Tuesday, October 4, 2011
A global photographer gives us a feel for the agenda and flow of a high-end workshop when he treks to China with Art Wolfe
We spend the day seeking out interesting rock formations and rendezvous at a location Wolfe has selected in plenty of time to catch a dramatic sunset. He gives us a lecture on how to find natural frames such as tree branches to give depth to our two-dimensional medium.
When the sun dips behind the granite outcroppings, we head to the Xi Hai Hotel, an incredible engineering feat, given that all the building material had to be brought up by aerial tram with lots and lots of manpower. Throughout the trip, we're put up in three- and four-star hotels, even in remote locations where rooms are relatively sparse. Wolfe makes us work hard during the day, but makes sure we have the best possible rest each night.
The wake-up call comes when it's still dark for those who opt for a sunrise shot. Then it's back to the hotel for breakfast and a five-mile hike up and down thousands of steps to capture more of the dramatic landscapes Huangshan has to offer. Rather than having us backtrack, Wolfe has arranged for us to take an aerial tram down the other side of the mountain.
Dinner that night is scheduled at our hotel, the Ramada Huangshan Hotel, but word has gotten out that "the famous photographer Art Wolfe" is in town and our group is invited to a banquet hosted by local government officials. This is the kind of access that a workshop with a top photographer can provide. It doesn't hurt that Travels to The Edge is airing this particular night in China. The dinner includes numerous toasts with a local brew that was something between rubbing alcohol and moonshine. For most of us, the next morning's four-hour bus ride to Hangzhou Airport to catch a flight to Kunming, capital of Yunnan Province, is best spent sleeping.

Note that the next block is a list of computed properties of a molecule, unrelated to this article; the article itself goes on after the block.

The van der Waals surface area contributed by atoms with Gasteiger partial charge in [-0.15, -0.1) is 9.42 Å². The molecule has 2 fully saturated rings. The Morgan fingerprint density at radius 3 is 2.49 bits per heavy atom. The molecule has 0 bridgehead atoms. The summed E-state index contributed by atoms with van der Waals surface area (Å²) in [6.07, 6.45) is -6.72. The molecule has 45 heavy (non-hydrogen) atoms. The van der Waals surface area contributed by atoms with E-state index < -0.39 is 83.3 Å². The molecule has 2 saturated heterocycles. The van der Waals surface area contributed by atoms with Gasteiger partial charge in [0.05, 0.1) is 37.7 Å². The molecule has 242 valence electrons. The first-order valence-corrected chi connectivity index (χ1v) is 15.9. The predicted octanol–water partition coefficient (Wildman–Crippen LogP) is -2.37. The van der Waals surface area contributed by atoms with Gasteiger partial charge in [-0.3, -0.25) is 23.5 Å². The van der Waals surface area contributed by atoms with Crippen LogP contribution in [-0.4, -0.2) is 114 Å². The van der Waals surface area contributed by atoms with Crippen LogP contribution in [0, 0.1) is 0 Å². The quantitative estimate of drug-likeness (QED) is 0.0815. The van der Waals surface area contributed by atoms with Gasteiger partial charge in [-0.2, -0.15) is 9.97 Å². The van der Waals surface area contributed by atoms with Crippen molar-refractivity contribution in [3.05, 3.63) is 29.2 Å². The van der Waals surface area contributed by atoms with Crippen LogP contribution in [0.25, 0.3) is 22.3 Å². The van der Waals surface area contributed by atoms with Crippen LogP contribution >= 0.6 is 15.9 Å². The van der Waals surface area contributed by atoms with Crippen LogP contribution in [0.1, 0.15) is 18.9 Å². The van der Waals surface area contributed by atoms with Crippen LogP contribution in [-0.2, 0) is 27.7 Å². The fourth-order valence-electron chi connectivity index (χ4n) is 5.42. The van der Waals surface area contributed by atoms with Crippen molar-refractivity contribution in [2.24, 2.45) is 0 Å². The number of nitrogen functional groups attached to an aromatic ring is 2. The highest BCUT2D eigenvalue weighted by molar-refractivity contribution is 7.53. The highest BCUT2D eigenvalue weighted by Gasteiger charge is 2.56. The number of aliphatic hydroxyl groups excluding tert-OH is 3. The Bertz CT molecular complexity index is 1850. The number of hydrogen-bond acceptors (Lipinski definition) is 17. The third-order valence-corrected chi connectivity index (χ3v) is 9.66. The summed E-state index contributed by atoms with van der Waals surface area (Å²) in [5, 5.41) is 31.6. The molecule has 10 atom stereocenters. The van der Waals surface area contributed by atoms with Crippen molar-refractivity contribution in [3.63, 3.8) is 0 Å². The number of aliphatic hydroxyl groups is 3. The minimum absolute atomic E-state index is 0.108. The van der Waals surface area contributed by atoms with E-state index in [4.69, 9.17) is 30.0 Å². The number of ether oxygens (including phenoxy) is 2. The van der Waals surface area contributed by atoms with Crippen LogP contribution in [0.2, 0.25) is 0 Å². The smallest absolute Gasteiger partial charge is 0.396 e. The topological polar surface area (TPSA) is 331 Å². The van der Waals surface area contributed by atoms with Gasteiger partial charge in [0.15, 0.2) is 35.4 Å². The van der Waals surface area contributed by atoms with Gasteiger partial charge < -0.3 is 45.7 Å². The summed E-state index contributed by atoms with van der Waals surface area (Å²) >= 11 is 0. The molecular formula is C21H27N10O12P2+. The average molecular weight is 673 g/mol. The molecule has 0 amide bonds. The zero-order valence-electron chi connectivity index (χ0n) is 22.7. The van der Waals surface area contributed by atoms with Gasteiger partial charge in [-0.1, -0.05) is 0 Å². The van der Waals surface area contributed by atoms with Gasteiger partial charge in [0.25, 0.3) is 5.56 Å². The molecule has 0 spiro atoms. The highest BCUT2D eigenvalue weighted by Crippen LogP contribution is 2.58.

Kunming is China's gateway to Southeast Asia, and after a relaxing evening and a good night's sleep we head to Yuanyang, a mountainous region near the Chinese border with Vietnam. The main residents here are from the Hani, Yi and Miao Chinese tribes, and their rice terraces in the surrounding hills are renowned for their beauty.
It's great to settle in at the Yunti Hotel in the town of Xinjie, our home for the next three nights. It's our first real opportunity to edit images, have a formal PowerPoint presentation by Wolfe and attend to the basic realities of adventure travel—the laundry. (Even here, we were given some valuable tips, with a pretrip packing list stressing the need for quick-dry fabric clothing.)
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